Q&A: Reclaiming yourself

Jen asks:

"Hi Moxie,

I have always been a fan of your advice and am so thrilled you started an advice column. I hope you can shed some light on my situation.

I gave birth to Sophie after a rather stressful and often times gloomy pregnancy that was plagued by one darn thing after another. I thought to myself that at her birth we’d reach this crescendo and all would be so great afterwards. Only, it sort of didn’t happen that way.

Sophie screamed nonstop from birth, had apnea spells, plateaued her weight gain and in her 4th week of life slept 20 minutes a day. Her 5th week was no better when we saw a single hour of sleep. She screamed, vomited copious amounts of everything and gorged herself on the breast. We were feeding ever 15 minutes. Finally, by the grace of G-d, we got into a Paed’s office and she was diagnosed with severe silent reflux. Since then we’ve battled on with a severe reaction to a drug, balancing 2 medicines daily and teaching her how to sleep and eat properly.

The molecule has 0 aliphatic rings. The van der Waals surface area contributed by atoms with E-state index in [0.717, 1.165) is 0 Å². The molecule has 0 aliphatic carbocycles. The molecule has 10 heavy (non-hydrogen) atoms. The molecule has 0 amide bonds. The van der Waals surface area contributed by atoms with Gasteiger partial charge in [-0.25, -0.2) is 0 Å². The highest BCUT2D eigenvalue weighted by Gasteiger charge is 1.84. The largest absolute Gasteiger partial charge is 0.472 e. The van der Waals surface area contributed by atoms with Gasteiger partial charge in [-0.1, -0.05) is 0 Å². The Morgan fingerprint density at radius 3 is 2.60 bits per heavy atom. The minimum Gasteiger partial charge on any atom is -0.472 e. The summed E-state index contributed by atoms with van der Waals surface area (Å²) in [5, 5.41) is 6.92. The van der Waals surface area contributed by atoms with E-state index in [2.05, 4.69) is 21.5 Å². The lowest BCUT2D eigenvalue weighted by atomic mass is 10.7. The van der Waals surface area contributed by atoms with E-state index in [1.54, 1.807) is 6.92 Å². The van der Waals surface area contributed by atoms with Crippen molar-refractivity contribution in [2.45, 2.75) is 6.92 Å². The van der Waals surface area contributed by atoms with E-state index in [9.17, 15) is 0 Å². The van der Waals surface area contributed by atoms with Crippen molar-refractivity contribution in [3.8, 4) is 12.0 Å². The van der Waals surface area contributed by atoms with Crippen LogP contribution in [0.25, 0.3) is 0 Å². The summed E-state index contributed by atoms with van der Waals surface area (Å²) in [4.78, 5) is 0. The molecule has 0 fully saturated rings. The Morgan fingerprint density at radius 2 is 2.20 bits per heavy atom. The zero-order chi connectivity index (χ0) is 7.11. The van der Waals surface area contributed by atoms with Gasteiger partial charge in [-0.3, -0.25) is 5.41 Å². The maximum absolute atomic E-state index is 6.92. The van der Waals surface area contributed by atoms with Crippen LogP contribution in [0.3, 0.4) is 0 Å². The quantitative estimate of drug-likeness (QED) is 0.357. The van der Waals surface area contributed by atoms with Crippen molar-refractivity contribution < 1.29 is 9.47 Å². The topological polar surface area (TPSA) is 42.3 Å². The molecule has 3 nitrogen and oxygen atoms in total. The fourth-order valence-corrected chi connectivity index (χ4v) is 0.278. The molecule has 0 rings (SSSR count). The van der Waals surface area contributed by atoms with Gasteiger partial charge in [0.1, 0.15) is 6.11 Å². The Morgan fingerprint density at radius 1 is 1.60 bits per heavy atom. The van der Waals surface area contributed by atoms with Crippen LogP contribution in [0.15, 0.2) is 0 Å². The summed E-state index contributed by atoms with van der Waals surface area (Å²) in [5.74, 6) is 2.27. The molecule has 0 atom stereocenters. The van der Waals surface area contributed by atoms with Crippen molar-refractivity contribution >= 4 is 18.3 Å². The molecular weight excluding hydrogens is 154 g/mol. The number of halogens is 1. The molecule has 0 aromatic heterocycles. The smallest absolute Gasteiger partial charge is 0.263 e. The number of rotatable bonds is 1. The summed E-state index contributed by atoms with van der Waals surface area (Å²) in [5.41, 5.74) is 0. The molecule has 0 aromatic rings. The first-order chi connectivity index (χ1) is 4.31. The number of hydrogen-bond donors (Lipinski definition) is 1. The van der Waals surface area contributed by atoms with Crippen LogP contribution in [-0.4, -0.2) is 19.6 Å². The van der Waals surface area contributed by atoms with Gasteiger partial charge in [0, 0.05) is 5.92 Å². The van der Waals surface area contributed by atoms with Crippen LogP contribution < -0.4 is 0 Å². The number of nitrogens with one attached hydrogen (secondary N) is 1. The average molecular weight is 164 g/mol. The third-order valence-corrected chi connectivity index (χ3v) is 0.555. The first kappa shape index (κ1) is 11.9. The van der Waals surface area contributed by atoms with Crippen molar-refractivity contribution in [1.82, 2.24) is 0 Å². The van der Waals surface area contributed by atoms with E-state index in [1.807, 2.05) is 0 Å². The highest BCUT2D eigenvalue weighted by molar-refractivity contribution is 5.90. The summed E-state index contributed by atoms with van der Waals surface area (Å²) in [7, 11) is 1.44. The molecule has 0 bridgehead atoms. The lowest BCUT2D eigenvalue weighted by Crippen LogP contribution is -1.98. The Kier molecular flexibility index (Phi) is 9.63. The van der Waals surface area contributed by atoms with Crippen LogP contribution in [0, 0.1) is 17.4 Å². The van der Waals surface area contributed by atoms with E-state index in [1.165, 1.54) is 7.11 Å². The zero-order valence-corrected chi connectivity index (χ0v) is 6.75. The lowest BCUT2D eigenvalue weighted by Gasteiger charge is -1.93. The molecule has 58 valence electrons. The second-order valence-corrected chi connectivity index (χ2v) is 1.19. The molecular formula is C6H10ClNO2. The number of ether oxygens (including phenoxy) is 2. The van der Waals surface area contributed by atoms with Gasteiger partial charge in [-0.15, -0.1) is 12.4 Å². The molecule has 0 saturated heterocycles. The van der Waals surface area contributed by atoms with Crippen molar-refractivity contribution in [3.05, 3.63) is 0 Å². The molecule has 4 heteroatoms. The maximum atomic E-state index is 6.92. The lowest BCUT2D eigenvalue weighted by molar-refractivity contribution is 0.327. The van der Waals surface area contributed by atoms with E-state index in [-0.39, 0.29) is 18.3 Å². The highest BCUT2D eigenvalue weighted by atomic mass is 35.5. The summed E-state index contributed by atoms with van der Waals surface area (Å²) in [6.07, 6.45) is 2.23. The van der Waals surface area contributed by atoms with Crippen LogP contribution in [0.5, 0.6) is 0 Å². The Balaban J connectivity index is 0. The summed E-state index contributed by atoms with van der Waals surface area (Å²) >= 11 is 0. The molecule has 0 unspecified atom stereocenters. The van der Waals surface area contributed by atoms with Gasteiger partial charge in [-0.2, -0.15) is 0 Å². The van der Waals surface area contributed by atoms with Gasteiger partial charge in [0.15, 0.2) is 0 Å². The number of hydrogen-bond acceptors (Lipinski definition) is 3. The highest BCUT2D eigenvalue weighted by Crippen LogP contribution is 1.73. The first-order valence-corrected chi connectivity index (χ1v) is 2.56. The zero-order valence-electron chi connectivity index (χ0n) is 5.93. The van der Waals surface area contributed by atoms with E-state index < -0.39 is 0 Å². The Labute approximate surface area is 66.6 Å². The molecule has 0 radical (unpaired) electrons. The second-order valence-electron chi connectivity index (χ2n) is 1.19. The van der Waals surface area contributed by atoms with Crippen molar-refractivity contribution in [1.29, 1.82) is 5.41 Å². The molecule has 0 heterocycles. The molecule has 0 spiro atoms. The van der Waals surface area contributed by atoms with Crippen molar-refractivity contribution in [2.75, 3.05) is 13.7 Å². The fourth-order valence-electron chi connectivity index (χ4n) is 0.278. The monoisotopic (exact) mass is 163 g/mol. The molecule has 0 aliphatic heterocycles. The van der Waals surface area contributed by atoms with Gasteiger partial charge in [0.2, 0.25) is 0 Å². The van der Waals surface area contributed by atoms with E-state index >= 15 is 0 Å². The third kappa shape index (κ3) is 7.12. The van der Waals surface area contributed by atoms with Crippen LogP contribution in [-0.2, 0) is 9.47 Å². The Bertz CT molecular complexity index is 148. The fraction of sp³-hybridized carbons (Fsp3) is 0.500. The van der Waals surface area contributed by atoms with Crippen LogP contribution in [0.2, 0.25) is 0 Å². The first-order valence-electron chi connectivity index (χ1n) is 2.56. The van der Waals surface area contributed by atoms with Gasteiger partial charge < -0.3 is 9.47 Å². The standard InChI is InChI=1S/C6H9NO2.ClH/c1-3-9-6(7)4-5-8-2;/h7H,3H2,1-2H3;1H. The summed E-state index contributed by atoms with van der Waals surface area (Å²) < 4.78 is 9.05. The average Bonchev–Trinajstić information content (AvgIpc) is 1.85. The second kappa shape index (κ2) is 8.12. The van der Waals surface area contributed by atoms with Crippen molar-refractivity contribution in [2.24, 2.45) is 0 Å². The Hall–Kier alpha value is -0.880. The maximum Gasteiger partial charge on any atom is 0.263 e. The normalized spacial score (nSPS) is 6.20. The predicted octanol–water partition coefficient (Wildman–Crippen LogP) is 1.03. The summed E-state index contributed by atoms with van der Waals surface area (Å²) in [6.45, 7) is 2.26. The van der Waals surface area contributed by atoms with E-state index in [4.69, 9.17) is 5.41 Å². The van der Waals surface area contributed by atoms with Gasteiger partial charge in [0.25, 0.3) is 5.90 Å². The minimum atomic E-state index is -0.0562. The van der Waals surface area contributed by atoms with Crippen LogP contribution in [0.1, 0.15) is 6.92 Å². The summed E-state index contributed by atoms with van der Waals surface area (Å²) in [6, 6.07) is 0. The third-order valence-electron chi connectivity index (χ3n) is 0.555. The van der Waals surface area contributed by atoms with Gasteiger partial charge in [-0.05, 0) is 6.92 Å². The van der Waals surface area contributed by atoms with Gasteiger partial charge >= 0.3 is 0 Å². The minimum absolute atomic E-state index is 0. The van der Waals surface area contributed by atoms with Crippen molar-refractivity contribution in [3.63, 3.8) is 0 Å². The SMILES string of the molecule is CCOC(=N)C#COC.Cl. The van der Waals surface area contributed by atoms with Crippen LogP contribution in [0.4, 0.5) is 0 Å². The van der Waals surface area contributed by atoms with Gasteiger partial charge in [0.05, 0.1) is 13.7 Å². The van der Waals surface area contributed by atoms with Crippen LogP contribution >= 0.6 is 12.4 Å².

Now at almost 16 weeks things are starting to settle down (I never expect life to be ‘settled’) but I’ve developed PTSD amid PPD and was diagnosed with physical exhaustion and have been put on anti-anxiety meds and an antidepressant. I’m feeling ok about that (nervous about the drugs in the breastmilk) but the doctor ordered me to take some time out for me. Get a sitter a couple hours a week and go do things for me. Take an overnight holiday he said.

And with Christmas coming up all the relatives and friends want to ‘do things’ for me and give me gifts. And I just can’t let them. I guess I feel no one would know how to cope with Sophie’s meltdowns or how to soothe her, how to give her medicine, etc. I feel such anxiety over it. So I’ve declined to let anyone watch her. I’ve worked a way to have about 30 minutes to myself a day and that feels really good.